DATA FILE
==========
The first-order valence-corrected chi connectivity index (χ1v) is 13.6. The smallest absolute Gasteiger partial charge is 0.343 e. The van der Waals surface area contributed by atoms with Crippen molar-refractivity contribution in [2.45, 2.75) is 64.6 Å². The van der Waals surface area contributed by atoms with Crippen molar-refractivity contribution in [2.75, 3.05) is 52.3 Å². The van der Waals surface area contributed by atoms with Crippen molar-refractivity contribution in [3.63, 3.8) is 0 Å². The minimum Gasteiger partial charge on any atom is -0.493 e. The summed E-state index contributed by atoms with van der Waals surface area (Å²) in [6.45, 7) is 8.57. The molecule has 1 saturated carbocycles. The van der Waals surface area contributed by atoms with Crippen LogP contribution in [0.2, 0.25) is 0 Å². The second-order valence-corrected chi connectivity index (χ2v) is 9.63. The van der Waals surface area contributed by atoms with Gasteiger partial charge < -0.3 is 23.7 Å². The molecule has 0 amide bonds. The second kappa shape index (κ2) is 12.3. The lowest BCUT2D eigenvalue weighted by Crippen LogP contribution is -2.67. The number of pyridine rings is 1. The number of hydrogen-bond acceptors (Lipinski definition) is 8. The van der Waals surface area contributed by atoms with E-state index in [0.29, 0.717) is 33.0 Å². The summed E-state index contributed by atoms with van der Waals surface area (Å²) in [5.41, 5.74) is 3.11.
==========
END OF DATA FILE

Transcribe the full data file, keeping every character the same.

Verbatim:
The first-order valence-corrected chi connectivity index (χ1v) is 13.6. The smallest absolute Gasteiger partial charge is 0.343 e. The van der Waals surface area contributed by atoms with Crippen molar-refractivity contribution in [2.45, 2.75) is 64.6 Å². The van der Waals surface area contributed by atoms with Crippen molar-refractivity contribution in [2.75, 3.05) is 52.3 Å². The van der Waals surface area contributed by atoms with Crippen molar-refractivity contribution in [3.63, 3.8) is 0 Å². The minimum Gasteiger partial charge on any atom is -0.493 e. The summed E-state index contributed by atoms with van der Waals surface area (Å²) in [6.45, 7) is 8.57. The molecule has 1 saturated carbocycles. The van der Waals surface area contributed by atoms with Crippen LogP contribution in [0.2, 0.25) is 0 Å². The second-order valence-corrected chi connectivity index (χ2v) is 9.63. The van der Waals surface area contributed by atoms with Gasteiger partial charge < -0.3 is 23.7 Å². The molecule has 0 amide bonds. The second kappa shape index (κ2) is 12.3. The lowest BCUT2D eigenvalue weighted by Crippen LogP contribution is -2.67. The number of pyridine rings is 1. The number of hydrogen-bond acceptors (Lipinski definition) is 8. The van der Waals surface area contributed by atoms with E-state index in [0.29, 0.717) is 33.0 Å². The summed E-state index contributed by atoms with van der Waals surface area (Å²) in [5.41, 5.74) is 3.11.